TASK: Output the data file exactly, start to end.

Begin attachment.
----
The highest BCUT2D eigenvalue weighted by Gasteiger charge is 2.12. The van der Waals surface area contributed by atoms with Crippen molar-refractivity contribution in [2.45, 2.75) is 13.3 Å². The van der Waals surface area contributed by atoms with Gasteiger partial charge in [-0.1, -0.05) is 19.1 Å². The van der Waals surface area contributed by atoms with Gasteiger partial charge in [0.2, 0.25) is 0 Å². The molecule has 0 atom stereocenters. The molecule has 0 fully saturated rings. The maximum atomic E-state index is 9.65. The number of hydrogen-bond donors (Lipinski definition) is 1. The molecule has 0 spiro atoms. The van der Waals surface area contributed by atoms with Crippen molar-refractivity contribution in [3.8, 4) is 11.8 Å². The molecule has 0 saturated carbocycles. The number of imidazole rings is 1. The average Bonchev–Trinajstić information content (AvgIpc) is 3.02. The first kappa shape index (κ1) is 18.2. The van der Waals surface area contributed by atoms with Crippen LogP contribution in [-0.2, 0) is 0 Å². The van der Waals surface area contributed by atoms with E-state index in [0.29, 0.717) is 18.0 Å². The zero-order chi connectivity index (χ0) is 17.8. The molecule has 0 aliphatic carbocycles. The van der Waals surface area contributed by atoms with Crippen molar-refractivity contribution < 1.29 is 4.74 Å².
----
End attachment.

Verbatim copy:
The highest BCUT2D eigenvalue weighted by Gasteiger charge is 2.12. The van der Waals surface area contributed by atoms with Crippen molar-refractivity contribution in [2.45, 2.75) is 13.3 Å². The van der Waals surface area contributed by atoms with Gasteiger partial charge in [-0.1, -0.05) is 19.1 Å². The van der Waals surface area contributed by atoms with Gasteiger partial charge in [0.2, 0.25) is 0 Å². The molecule has 0 atom stereocenters. The molecule has 0 fully saturated rings. The maximum atomic E-state index is 9.65. The number of hydrogen-bond donors (Lipinski definition) is 1. The molecule has 0 spiro atoms. The van der Waals surface area contributed by atoms with Crippen molar-refractivity contribution in [3.8, 4) is 11.8 Å². The molecule has 0 saturated carbocycles. The number of imidazole rings is 1. The average Bonchev–Trinajstić information content (AvgIpc) is 3.02. The first kappa shape index (κ1) is 18.2. The van der Waals surface area contributed by atoms with Crippen LogP contribution in [-0.2, 0) is 0 Å². The van der Waals surface area contributed by atoms with E-state index in [0.29, 0.717) is 18.0 Å². The zero-order chi connectivity index (χ0) is 17.8. The molecule has 0 aliphatic carbocycles. The van der Waals surface area contributed by atoms with Crippen molar-refractivity contribution < 1.29 is 4.74 Å².